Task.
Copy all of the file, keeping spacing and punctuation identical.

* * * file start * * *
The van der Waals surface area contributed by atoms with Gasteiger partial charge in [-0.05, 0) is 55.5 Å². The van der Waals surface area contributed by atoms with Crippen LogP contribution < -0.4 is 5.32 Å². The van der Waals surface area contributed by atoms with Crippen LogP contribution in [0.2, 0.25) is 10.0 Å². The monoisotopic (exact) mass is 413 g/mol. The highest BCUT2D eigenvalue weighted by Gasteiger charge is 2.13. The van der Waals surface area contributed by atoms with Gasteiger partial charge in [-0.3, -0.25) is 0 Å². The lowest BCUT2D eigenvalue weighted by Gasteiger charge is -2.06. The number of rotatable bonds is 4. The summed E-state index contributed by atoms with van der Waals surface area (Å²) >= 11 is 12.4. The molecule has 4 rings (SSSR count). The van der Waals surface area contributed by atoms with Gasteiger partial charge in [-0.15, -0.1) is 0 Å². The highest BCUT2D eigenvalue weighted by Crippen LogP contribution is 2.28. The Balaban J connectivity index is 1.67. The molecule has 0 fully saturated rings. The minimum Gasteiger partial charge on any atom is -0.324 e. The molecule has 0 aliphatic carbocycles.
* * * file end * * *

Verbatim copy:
The van der Waals surface area contributed by atoms with Gasteiger partial charge in [-0.05, 0) is 55.5 Å². The van der Waals surface area contributed by atoms with Crippen LogP contribution < -0.4 is 5.32 Å². The van der Waals surface area contributed by atoms with Crippen LogP contribution in [0.2, 0.25) is 10.0 Å². The monoisotopic (exact) mass is 413 g/mol. The highest BCUT2D eigenvalue weighted by Gasteiger charge is 2.13. The van der Waals surface area contributed by atoms with Gasteiger partial charge in [-0.3, -0.25) is 0 Å². The lowest BCUT2D eigenvalue weighted by Gasteiger charge is -2.06. The number of rotatable bonds is 4. The summed E-state index contributed by atoms with van der Waals surface area (Å²) >= 11 is 12.4. The molecule has 4 rings (SSSR count). The van der Waals surface area contributed by atoms with Gasteiger partial charge in [-0.15, -0.1) is 0 Å². The highest BCUT2D eigenvalue weighted by Crippen LogP contribution is 2.28. The Balaban J connectivity index is 1.67. The molecule has 0 fully saturated rings. The minimum Gasteiger partial charge on any atom is -0.324 e. The molecule has 0 aliphatic carbocycles.